With still no budget bill reaching his desk ahead of Sunday's deadline, Gov. Benigno R. Fitial said he's left with no choice but to issue a preparatory government shutdown memo identifying exempted “essential” positions even as the legislative budget panel labored through last night to come up with a compromise $114-million spending package for legislative action.
Even if the House and Senate pass a budget bill in the nick of time, the spending measure could still face veto if the administration finds it unworkable and not balanced.
“Once again, despite hopes that this memorandum could be avoided, for the second time a possible shutdown is looming,” Fitial said in a five-page memo sent out late Wednesday.
Press secretary Angel Demapan said yesterday this is a “preparatory” memo to government offices.
“Ultimately, in the event of a shutdown, the governor’s executive order will be the governing document for the shutdown period,” Demapan told Saipan Tribune.
The Constitution requires a government shutdown if no new budget is in place by the beginning of each fiscal year, which is Oct. 1. Only those positions delivering essential services related to health, safety and welfare will remain functioning. These include doctors, nurses, police officers, corrections officers, firefighters, and utility crews.
Fitial also exempted from the shutdown the Public School System, Commonwealth Ports Authority, Commonwealth Utilities Corp., and Northern Marianas College.
The governor's memo is addressed to the Judiciary, the Legislature, mayors, municipal councils, NMC, PSS, autonomous agencies, departments, and agencies.
Lt. Gov. Eloy S. Inos said more than 1,500 government workers will have to stop working starting Monday and until a balanced budget is in place.
He earlier said the Commonwealth Healthcare Corp. will be exempted because it is now a corporation.
Some of the affected employees on Capital Hill expressed disappointment yesterday with lawmakers for not working together “earlier” or “months ago” to avoid creating anxiety at a time when they are already dealing with work hour cuts.
“It's still politics. A lot of families will suffer if there's a shutdown,” one said.
As of 8:30pm last night, the conference committee led by House Ways and Means Committee chair Ray Basa (Cov-Saipan) and Senate Fiscal Affairs Committee chair Jovita Taimanao (Ind-Rota) were still locked inside the House chamber trying to “balance” a $114-million budget.
As of yesterday, conferees were working on a budget that gives lesser funding to priority agencies they earlier identified such as PSS, NMC, and the Commonwealth Healthcare Corp., chops down funding for some departments, and calls for an across-the-board cut of 1.477 percent. This is lower than the previous rates of 5 percent and 8 percent.
Senate President Paul Manglona (Ind-Rota) moved yesterday's 1pm Senate session to 7pm in anticipation of a budget bill from the conference committee, to no avail.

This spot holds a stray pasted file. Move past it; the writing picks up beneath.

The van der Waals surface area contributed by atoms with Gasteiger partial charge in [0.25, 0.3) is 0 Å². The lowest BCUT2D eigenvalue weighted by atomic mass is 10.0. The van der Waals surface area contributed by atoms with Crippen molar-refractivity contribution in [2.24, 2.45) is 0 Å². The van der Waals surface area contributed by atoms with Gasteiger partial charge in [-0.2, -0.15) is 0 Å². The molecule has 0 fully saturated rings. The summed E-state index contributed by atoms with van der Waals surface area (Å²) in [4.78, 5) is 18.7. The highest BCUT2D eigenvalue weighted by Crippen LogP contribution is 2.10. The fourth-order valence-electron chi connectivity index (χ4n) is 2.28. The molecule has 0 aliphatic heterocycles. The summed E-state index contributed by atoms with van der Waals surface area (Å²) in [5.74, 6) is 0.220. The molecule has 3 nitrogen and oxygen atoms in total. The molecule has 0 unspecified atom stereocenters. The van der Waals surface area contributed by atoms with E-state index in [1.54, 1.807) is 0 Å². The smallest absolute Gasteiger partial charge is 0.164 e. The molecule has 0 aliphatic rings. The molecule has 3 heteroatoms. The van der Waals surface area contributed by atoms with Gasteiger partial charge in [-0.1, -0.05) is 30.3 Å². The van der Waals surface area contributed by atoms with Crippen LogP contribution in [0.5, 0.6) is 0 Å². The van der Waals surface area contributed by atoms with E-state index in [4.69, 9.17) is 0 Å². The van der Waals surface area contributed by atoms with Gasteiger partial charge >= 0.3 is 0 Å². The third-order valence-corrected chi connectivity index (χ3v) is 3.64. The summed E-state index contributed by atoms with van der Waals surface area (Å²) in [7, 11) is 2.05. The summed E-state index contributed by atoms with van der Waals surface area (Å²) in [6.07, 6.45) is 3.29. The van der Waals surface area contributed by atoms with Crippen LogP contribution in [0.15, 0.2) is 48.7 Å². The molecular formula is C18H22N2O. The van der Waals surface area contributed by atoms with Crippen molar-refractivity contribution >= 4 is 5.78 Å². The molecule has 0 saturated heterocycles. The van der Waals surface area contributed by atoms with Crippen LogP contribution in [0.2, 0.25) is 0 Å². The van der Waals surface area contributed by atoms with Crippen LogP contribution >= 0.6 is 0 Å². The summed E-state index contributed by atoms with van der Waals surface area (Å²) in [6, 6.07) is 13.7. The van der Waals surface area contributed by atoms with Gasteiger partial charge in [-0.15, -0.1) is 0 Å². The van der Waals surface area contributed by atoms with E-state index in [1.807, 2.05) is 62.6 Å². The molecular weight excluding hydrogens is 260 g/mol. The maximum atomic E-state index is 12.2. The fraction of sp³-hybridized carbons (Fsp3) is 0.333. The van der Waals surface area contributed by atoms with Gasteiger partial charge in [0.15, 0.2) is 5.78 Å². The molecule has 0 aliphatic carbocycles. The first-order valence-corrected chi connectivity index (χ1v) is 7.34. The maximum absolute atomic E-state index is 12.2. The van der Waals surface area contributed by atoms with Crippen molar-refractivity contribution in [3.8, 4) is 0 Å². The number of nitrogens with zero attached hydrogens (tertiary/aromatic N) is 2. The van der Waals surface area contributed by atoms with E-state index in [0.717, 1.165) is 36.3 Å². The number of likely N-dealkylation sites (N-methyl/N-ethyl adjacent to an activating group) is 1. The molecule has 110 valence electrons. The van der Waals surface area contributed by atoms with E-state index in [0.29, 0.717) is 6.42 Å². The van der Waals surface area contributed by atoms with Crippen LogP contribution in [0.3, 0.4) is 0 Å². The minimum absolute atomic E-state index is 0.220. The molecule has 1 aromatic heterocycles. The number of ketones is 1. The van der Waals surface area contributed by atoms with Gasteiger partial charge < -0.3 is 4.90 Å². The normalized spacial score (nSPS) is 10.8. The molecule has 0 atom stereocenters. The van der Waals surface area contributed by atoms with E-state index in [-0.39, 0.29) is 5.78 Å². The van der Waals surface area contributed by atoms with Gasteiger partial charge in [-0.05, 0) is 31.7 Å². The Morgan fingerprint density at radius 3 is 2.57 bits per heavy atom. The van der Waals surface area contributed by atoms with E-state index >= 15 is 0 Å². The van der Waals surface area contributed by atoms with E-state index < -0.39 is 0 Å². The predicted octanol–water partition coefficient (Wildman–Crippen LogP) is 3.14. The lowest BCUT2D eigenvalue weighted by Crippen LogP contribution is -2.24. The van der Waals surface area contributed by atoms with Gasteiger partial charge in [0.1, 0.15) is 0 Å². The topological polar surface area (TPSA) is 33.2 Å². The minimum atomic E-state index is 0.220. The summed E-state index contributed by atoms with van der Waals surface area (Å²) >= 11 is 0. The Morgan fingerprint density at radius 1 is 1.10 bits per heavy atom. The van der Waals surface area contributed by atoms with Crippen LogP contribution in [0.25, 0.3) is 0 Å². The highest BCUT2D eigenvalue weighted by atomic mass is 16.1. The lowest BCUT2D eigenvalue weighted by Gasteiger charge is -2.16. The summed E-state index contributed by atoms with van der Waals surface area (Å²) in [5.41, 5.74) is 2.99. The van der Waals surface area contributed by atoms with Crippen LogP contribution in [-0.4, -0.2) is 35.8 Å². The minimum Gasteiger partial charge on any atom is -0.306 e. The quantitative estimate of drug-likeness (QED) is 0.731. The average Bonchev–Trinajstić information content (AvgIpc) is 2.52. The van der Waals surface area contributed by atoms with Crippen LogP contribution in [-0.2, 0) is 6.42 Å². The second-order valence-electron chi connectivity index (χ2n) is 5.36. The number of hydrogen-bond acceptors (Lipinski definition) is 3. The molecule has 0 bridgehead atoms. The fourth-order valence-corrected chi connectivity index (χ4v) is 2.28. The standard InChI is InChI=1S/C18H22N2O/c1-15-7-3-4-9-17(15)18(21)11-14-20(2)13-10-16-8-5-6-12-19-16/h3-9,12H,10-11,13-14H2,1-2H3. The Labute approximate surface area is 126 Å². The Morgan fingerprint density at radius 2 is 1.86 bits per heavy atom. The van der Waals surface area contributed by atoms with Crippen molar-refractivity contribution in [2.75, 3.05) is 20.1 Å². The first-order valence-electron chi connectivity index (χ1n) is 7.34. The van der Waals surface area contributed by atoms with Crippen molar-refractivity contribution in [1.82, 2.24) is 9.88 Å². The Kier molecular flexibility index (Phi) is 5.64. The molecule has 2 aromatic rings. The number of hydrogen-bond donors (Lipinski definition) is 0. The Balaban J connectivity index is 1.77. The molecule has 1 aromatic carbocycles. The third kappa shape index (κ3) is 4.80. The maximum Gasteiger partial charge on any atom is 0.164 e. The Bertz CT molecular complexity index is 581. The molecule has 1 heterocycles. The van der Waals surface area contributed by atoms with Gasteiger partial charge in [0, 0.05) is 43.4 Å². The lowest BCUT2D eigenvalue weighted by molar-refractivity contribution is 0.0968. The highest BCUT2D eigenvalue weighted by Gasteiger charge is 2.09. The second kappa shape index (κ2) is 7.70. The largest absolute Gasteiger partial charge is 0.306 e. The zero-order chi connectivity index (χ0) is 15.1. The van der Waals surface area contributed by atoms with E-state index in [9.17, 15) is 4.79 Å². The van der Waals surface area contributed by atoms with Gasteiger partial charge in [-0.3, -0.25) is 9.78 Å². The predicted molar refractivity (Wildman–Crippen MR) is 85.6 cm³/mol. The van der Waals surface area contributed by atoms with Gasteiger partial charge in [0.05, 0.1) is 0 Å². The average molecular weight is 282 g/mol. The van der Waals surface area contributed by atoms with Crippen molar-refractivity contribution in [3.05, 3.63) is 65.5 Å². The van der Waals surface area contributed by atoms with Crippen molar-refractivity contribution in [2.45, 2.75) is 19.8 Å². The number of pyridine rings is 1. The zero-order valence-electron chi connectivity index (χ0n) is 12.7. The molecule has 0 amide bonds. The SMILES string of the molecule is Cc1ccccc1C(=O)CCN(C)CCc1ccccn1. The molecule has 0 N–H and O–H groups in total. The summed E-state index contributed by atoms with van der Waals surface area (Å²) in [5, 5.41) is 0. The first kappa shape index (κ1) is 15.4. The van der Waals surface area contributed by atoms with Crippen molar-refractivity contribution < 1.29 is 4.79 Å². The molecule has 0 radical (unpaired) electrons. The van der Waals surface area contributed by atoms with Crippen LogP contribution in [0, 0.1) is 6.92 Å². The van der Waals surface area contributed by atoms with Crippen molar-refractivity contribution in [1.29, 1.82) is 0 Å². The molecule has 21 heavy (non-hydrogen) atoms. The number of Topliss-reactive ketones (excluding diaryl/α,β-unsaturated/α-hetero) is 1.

Manglona, in an interview, said he instructed the Senate conferees “to not come out of the room until there's a budget bill” that the Senate can act on “even if it's late Thursday night or midnight or early morning.”
“We no longer have the luxury of time. We're not going home until we have a budget passed,” Manglona told Saipan Tribune.
Manglona said the governor's memo is a “standard precautionary measure.”
Basa and Taimanao said the biggest problem is “balancing” the budget.
House floor leader George Camacho (Ind-Saipan) said last night that House members remain on standby, just in case the speaker calls a session to act on a budget.
“Am I a bit disappointed? Yes. Surprised? No. We had a lot of time to work on this. I'm not sure where's the holdup,” he said in a phone interview.
The last time the government shut down due to the lack of a budget was in October 2010. It lasted some 10 days.
In 2011, then acting governor Eloy Inos was able to sign into law a budget bill by Sept. 26, his birthday, although he pointed out several problems in that spending package.
With only two days before the Sept. 30 deadline, the governor has yet to receive a budget bill from the Legislature.
Administration officials said the governor submitted his budget proposal to the Legislature in end-March.
Since then, the budget bill has been with the Legislature which, until recently has been dealing with a milestone resolution impeaching Fitial for 16 allegations of felony, corruption, and neglect of duty.
Seven agencies are exempted from shutdown as they are completely funded by federal programs and have no impact on general fund resources. These are the Coastal Resources Management; Commonwealth Development Authority; DCCA's Nutrition Assistance Program; Division of Environmental Quality; Joeten-Kiyu Public Library Outreach; Northern Marianas Housing Corp.; and the Military Integration and Management Committee under the Office of the Governor/Office of Lt. Governor.